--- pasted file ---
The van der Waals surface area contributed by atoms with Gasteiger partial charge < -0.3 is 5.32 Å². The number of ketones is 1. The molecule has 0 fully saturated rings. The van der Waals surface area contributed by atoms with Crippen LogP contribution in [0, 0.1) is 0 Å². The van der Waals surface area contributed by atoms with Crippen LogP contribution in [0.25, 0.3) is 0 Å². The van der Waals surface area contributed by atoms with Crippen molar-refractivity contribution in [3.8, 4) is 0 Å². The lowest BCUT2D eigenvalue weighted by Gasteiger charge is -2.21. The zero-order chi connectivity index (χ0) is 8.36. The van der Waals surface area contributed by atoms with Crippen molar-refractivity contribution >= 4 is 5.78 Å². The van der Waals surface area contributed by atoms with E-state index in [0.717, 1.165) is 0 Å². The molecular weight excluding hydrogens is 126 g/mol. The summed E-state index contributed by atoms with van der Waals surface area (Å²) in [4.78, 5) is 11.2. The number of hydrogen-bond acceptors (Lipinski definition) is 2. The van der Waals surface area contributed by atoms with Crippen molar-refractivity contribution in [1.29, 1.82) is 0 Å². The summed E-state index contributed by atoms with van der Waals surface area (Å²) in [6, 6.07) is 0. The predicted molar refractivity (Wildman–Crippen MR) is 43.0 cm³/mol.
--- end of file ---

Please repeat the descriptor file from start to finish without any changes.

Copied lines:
The van der Waals surface area contributed by atoms with Gasteiger partial charge < -0.3 is 5.32 Å². The number of ketones is 1. The molecule has 0 fully saturated rings. The van der Waals surface area contributed by atoms with Crippen LogP contribution in [0, 0.1) is 0 Å². The van der Waals surface area contributed by atoms with Crippen LogP contribution in [0.25, 0.3) is 0 Å². The van der Waals surface area contributed by atoms with Crippen molar-refractivity contribution in [3.8, 4) is 0 Å². The lowest BCUT2D eigenvalue weighted by Gasteiger charge is -2.21. The zero-order chi connectivity index (χ0) is 8.36. The van der Waals surface area contributed by atoms with Crippen molar-refractivity contribution >= 4 is 5.78 Å². The van der Waals surface area contributed by atoms with E-state index in [0.717, 1.165) is 0 Å². The molecular weight excluding hydrogens is 126 g/mol. The summed E-state index contributed by atoms with van der Waals surface area (Å²) in [4.78, 5) is 11.2. The number of hydrogen-bond acceptors (Lipinski definition) is 2. The van der Waals surface area contributed by atoms with Crippen molar-refractivity contribution in [1.29, 1.82) is 0 Å². The summed E-state index contributed by atoms with van der Waals surface area (Å²) in [6, 6.07) is 0. The predicted molar refractivity (Wildman–Crippen MR) is 43.0 cm³/mol.